The New Zealand dollar fell heading into Saturday's general election on the back of ongoing sabre-rattling between the US and North Korea.
The kiwi traded at 72.83 US cents as at 5pm versus 73.11 US cents as at 8am in Wellington from 73.21 cents late yesterday. Still, it's virtually unchanged on the week. The trade-weighted index declined to 76.20 from 76.53.
Markets were nervous after North Korean Foreign Minister Ri Yong Ho said late Thursday in New York that the country may consider a nuclear test of "unprecedented scale" in the Pacific Ocean, according to South Korea's Yonhap News Agency.
"Whether their missiles have the capability of going that far is anyone's guess but the markets have taken it seriously, we have seen risk off," said Mark Johnson, senior dealer at OMF.
The kiwi was trading at 81.41 Japanese yen versus 82.31 yen late yesterday as investors turned to the yen, widely viewed as a safe haven.
Johnson also noted that investors will have taken positions ahead of Saturday's election and may "just sit back and see how things unfold." The latest opinion polls show a very tight race, although the incumbent National Party is slightly ahead. Johnson said if the National Party is able to form a government there may be a relief rally in kiwi: "I get a sense that there's probably some reasonable interest to sell into that rally."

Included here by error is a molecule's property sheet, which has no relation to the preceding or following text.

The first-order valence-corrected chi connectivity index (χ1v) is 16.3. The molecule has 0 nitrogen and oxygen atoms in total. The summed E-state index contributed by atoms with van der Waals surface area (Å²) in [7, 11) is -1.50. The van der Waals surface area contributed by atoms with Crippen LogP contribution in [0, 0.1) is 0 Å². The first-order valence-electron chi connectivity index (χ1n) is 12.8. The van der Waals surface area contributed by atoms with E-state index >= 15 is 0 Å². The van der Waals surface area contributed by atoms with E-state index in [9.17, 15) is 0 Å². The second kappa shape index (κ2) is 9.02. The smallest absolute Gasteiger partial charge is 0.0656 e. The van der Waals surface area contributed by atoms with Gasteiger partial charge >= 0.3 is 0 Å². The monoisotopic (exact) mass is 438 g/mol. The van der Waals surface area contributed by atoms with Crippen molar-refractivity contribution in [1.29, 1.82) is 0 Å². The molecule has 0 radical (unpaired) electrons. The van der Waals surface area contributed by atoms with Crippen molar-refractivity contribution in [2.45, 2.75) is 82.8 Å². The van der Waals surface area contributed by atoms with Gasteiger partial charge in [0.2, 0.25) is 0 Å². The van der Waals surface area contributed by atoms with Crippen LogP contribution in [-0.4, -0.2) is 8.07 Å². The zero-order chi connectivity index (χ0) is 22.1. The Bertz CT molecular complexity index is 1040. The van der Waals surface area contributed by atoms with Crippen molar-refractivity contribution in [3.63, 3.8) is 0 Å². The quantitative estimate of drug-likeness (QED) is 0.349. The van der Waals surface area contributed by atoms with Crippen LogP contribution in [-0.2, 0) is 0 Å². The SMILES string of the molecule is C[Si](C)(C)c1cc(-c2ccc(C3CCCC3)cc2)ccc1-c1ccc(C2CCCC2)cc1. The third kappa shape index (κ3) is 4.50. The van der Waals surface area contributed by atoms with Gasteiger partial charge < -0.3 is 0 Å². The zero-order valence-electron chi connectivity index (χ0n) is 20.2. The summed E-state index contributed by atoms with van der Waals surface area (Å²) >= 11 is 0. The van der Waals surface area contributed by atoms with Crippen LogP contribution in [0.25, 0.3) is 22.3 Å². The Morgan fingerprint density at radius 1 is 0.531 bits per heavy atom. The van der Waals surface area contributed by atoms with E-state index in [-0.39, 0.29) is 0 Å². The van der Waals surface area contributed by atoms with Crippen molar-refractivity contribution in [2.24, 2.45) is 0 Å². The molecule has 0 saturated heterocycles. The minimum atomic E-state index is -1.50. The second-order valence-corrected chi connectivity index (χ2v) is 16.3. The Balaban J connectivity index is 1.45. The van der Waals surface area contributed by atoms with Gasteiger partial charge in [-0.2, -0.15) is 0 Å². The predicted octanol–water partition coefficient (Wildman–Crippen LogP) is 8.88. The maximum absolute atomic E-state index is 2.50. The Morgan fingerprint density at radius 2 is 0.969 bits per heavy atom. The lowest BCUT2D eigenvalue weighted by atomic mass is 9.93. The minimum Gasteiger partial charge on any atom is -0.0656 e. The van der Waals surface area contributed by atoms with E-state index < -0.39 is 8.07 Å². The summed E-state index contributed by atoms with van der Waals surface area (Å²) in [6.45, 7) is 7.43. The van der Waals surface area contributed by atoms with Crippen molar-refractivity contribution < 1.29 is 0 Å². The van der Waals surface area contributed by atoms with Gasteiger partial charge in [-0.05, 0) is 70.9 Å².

He noted that comments from Reserve Bank of Australian governor Philip Lowe, who said a rise in global interest rates has no automatic implications for Australia, may be echoed by New Zealand's central bank at Thursday's review. The Reserve Bank is expected to keep rates on hold at 1.75 percent.
"The RBNZ is clearly in no hurry to hike rates," said Johnson. "I think we will get a reasonably cautious message from the RBNZ next week so it's hard to see why the kiwi would race higher, especially if there is a risk-off event."
The New Zealand dollar was at 53.61 British pence from 54.29 pence yesterday and at 60.89 euro cents from 61.61 cents amid expectations Chancellor Angela Merkel's alliance will win this weekend's elections, giving her a fourth term in office.
The kiwi rose to 91.90 Australian cents from 91.54 cents as the Aussie was weighed on by Lowe's comments and falling iron-ore prices. It traded at 4.7991 yuan from 4.8238 yuan
The two-year swap rate fell 2 basis points to 2.22 percent and 10-year swaps were down 6 basis points to 3.23 percent.
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